Director of the MIT Press Ellen Faran tells a joke enjoyed in-house among her colleagues: “We only sign ’em up if they are hard to market!” With titles that challenge easy categorization, it’s not hard to understand the humor. “We often publish books in new areas, and we need help from booksellers to literally find a place to shelve them in the store,” says Faran. “We sometimes publish a textbook before there is even a course for it.”

One forthcoming title that defies classification is Digital_Humanities by Anne Burdick and four others (Oct.). “The book provides a game-changing report on an emerging field, and it may also be hard to shelve,” says Faran. “This situation provides just one example of why we treasure our partnerships with booksellers. Our list is not always easy to sell, but it is consistently valued by readers.”

And so it has gone for 50 years for the MIT Press. Year after year since its launch in 1962 (its first title under the MIT imprint was Loeb, Overbeek, and Wiersema’s The Electrical Double Layer Around a Spherical Colloid Particle), the press has focused on emerging fields of inquiry and interdisciplinary work—the difficult, the arcane, the up-and-coming, the visionary.

Holding together the disparate categories is the look of the press, especially the colophon, with its Bauhausian set of abstracted vertical bars that refer both to the letters M, I, and T and to books on a shelf. Created in 1962 by graphic innovator Muriel Cooper, the logo is often referred to as a landmark in 20th-century graphic design. As the longtime art director of the MIT Press, Cooper promoted the modernist look of the press’s books and other publications.

Today the press publishes more than 200 new titles a year and 30 quarterly journals. The press runs a bookstore on Main Street in Cambridge—“We’re the only university press that has a bookstore as one of its activities,” Faran says—and they have big plans for the future.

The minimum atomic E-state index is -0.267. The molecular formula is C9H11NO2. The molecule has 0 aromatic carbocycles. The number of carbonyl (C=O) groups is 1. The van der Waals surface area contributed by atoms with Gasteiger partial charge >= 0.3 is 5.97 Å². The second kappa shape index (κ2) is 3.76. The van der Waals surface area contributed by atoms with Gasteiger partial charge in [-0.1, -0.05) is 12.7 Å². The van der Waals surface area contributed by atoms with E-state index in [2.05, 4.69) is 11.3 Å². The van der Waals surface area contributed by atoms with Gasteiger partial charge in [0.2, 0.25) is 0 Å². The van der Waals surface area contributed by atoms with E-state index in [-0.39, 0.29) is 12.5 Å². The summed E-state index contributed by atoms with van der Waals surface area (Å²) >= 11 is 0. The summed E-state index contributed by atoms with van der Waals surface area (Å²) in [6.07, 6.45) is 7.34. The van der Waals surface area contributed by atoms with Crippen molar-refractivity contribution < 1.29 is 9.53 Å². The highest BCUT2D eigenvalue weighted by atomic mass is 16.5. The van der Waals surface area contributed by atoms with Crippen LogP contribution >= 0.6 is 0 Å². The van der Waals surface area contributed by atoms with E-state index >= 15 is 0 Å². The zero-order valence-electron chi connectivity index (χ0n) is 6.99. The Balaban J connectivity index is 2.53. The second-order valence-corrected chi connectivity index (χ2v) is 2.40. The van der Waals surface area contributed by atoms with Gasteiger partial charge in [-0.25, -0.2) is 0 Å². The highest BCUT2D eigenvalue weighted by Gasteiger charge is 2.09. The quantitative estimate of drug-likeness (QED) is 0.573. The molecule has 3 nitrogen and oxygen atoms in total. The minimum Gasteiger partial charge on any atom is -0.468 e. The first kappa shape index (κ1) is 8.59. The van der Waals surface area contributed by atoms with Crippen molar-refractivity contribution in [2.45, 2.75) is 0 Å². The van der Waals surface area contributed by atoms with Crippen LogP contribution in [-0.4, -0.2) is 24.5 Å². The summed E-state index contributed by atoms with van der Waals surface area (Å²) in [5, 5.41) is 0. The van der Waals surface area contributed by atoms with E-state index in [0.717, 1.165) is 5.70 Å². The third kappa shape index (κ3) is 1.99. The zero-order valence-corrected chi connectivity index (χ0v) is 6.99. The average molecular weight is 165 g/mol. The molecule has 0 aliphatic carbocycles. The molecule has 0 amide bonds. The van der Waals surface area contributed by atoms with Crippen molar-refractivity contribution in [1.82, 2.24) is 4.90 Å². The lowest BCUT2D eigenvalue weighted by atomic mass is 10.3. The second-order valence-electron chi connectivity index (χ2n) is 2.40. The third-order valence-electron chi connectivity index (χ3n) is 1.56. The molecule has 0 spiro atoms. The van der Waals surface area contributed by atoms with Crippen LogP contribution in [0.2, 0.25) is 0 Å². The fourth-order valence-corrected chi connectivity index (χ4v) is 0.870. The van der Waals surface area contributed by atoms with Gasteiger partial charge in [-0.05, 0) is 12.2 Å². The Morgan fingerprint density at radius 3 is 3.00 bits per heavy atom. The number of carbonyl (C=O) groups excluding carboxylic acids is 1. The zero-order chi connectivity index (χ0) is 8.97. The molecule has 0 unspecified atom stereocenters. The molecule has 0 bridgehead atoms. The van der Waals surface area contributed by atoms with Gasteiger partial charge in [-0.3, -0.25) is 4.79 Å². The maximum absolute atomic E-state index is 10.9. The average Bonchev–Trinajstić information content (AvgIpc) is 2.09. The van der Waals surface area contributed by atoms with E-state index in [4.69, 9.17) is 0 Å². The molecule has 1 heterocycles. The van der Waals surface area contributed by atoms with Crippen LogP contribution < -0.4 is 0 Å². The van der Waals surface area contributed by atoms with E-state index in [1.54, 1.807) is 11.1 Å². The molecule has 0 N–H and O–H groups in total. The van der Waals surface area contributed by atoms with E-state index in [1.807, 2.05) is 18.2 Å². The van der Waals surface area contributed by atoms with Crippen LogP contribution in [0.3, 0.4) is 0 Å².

She declares: “We are thinking about more than just books and journal articles. We will be involved not just at the moment of publication but at more moments in the process than in the past, getting closer to what happens prepublication and then supporting research postpublication. We could be involved with CogNet [an electronic community for the cognitive sciences featuring MIT Press journals and books] and the way a community of scholars talks to each other at a stage before traditional publication time.”

Among the works the press is featuring at BEA are several in its new Essential Knowledge series, small paperbacks that tackle big topics written by experts in the field. Fredric Raichlen’s Waves (Nov.) offers an explanation for the nonscientist about waves generated by wind: how they travel, how they rise and break. Peter Suber’s Open Access (Mar.) lays out what open access is and what it isn’t. Other featured titles are Gohar Homayounpour’s Doing Psychoanalysis in Tehran (Sept.), about a Western-trained psychoanalyst who returns to her home country of Iran to establish her practice, and Rodrigo Quian Quiroga’s Borges and Memory: Encounters with the Human Brain (Oct.), about a neuroscientist who discovers that his research findings were anticipated 50 years earlier in a story written by Jorge Luis Borges, the Argentine writer.

A brochure outlining the complete history of the press, including a list of its most influential books and journals, can be picked up at the MIT Press booth (3533). Also at the booth are various special offers for booksellers placing orders at the fair and, for the self-adorning, temporary tattoos bearing the MIT Press colophon.